Enterprise software, typically developed by an outsourced software solutions company is different from consumer applications. As the pace of technological development and user expectations continue to grow, the line differentiating consumer and enterprise app design has become virtually nonexistent. User expectations have grown to a level where they expect the interactive and easy-to-use nature commonly found in consumer applications.  

In the current technological landscape, the enterprise and consumer user is typically the same person using different technologies for work and leisure. Therefore, it might seem as though there isn’t much of a difference between the two from a system design and UX perspective, however, digging deeper would give many development teams the truth – the differences lie in the details and these factors must be understood to build an enterprise system that is usable.  

The Differences 

Enterprise projects are typically commissioned by people who might not be end-users of the finished product. Employees are often the end-users but have very little influence in deciding or purchasing an enterprise system. The development and sale of an enterprise system usually takes many months to a couple of years depending on the scale of the system. This process often widens the communication gap between system designers and end-users. Consequently, the end product or system, in this case, would have reduced usability. 

It is vital that businesses recognize the value of good UX and make an effort to factor in employee or end-user opinions during the system development phase. Employees today use cutting-edge consumer applications as outdated applications will result in loss of productivity, interest, and ultimately profitability.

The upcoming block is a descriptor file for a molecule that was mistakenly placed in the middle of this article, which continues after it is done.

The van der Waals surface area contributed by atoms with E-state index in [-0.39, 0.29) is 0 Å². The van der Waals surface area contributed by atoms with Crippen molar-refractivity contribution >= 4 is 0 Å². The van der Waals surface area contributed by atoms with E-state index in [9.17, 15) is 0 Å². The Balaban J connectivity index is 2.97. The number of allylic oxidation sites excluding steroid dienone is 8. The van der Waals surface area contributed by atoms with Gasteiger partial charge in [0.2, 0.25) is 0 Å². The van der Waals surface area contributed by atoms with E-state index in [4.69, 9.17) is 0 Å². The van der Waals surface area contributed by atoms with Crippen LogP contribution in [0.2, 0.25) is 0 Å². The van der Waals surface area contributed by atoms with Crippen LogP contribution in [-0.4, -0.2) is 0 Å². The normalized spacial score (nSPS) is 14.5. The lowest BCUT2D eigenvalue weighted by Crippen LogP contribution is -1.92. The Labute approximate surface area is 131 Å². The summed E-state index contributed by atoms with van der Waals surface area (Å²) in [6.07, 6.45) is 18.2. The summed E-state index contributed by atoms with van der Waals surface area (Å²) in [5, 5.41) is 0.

Designing for Software Updates
UX and system designers need to make a considerable effort to ponder how system upgrades or new features would impact the existing system. Making the user uncomfortable could have disastrous results in terms of productivity. Users may refuse to make use of the system which defeats the purpose of a usable product. 

Enterprise Apps are Non-invasive
Consumer apps, often offered free of charge are very different from enterprise applications. Consumer apps run on advertising revenue and aim to keep the user engaged by having an addictive quality. Consumer UX designers device ways to keep the user engaged with the application whereas, in the enterprise application setup, functionality needs to be minimally invasive to allow the user to perform tasks quickly and efficiently. In a nutshell, consumer UX is built with commercial interests and enterprise apps are built with the interest of attaining business goals.

The Design Process
When it comes to the design process for consumer and enterprise applications, the principles are essentially the same. The process typically begins with research and progresses to subsequent stages such as ideation and testing before the final design is produced. The key difference, however, is that UX designers usually have a general idea of what a consumer user needs as they use consumer apps themselves. Whereas in the enterprise setup, UX designers are completely at sea when it comes to user perspectives and rely heavily on research data. They would also require industry knowledge to develop applications that cater to specific industries. 

Enterprise UX design requires a cautious conventional approach as there is limited scope for excessive aesthetics. In addition, enterprise systems include multiple user roles, privileges, security and other compliance-related factors that take precedence over innovative functionality or aesthetics. 

UX design, be it enterprise or consumer must be performed by understanding the user and the market clearly. Thorough research is bound to make the right impact and contribute towards user satisfaction in both consumer and enterprise UX. The primary focus of enterprise UX is to help employees do their job successfully. This by no stretch of imagination means that enterprise apps should be outdated with clunky user interfaces (UIs). The UI does not have to be dazzling nor should this be top priority. Finding the perfect balance would be the best approach. 

The advent of applications like Slack or Google Drive, for instance, has shown us that enterprise applications could have excellent UX where employees could interact with applications with virtually no training. The primary focus of an enterprise application should be how well it gets the job done and not necessarily on how the app looks.